Tornado Safety at the Job Site

Date: June 7, 2022

Carrie Kolodji, Sr. Risk Control Analyst

Recommendations to Prepare Your Business and Employees

Tornadoes are the most unpredictable and destructive weather systems on Earth and can occur at any time of day and any time of year. In 2021, there were 1,376 tornadoes and 103 deaths in the United States, compared with 1,082 in 2020 with 76 deaths, according to preliminary data from the National Oceanic and Atmospheric Administration. There is no guaranteed safety during a tornado, but you can take steps to prepare your employees. The more prepared a business and its employees are, the higher the chances of survival.

Know the Signs

Workers should pay close attention to the changing weather conditions. Spotting the warning signs early on can help save lives. Look out for:

  • Dark, often greenish clouds – a phenomenon caused by hail
  • Cloud of debris
  • Large hail
  • Roaring noise
  • The ominous funnel cloud – the visible rotating cloud base

If you see any of these signs, take shelter immediately.

Have a Plan

When storms are expected, pay attention to local weather via media reports or apps like FEMA and NOAA. When the weather reports a tornado watch, be prepared as tornadoes are likely to occur in the area. Tornado warnings signify that a tornado is expected. Employees must seek shelter immediately.

Employers should inform employees of tornado watches and warnings via text, emails, intercom, or warning signs. Don't rely on a single source of communication. Test the systems frequently to ensure they are working correctly.

Employers must also ensure employees know where to seek shelter and where to gather after the tornado has passed. We recommend taking shelter in a windowless, enclosed area on the lowest floor level. It is crucial to take a headcount after a tornado to ensure everyone is accounted for.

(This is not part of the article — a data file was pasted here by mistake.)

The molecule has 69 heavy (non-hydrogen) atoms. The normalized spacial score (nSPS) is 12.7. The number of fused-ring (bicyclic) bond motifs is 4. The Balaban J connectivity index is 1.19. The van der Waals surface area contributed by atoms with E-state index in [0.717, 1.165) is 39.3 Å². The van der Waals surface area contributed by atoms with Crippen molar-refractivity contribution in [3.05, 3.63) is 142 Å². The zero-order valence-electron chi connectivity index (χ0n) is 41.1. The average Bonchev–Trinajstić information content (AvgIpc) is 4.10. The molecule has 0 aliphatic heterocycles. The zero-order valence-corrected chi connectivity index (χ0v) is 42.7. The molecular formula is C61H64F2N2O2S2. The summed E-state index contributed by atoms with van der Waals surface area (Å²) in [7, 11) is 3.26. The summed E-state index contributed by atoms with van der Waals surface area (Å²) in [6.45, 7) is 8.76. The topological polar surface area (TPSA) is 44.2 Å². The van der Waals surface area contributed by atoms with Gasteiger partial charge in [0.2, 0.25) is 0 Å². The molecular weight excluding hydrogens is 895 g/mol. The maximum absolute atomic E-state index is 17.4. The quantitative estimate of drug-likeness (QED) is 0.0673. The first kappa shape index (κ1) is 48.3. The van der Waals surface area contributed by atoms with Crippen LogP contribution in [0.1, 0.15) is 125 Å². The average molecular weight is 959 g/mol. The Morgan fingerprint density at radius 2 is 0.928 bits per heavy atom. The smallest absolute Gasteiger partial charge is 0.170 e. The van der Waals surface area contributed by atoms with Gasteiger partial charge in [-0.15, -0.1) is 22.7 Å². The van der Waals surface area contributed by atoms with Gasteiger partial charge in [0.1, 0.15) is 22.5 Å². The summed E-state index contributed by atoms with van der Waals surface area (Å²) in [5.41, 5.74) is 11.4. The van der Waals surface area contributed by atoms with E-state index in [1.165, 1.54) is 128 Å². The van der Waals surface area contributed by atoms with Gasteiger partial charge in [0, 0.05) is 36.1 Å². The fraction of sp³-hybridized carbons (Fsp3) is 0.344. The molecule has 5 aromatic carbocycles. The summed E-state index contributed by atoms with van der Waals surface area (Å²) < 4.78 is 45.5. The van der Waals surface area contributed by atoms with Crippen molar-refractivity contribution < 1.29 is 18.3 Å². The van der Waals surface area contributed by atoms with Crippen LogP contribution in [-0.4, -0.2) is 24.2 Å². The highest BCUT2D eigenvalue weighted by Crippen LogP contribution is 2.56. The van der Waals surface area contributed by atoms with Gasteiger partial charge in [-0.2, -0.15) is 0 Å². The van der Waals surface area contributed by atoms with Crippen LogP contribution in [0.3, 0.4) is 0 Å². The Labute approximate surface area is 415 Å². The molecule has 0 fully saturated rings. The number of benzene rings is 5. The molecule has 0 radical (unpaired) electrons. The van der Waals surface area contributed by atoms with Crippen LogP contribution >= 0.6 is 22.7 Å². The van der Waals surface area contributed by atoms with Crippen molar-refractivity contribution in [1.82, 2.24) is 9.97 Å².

If outside or traveling, workers should look for shelter well in advance of a storm. Never try to outrun a tornado. Avoid bridges and overpasses. Contrary to what you might think, open areas are safer.

After the Storm

The aftermath of a tornado can be hectic. Use these recommendations to assist with response and recovery.

  • Check for injuries.
  • Provide first aid (if trained) and seek help.
  • Look at apps and other sources for additional emergency weather information.
  • Proceed with caution going through debris.
  • Wear personal protective equipment.
  • Watch for downed power lines.
  • Do not use matches or lighters in case of leaking natural gas.
  • Cooperate with emergency personnel.
  • Mitigate damages. After taking pictures of damage, make temporary repairs to prevent further loss.
  • Save your receipts.

Taking steps to be prepared for a tornado may seem obvious. However, even if one injury is prevented, it's worth it. To learn more on-the-job safety tips, contact your BITCO Risk Control Consultant. Click the button below to find an agent near you.

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For information purposes only. BITCO's blog content does not address all potential circumstances and is not a substitute for business, safety, or legal consultation.

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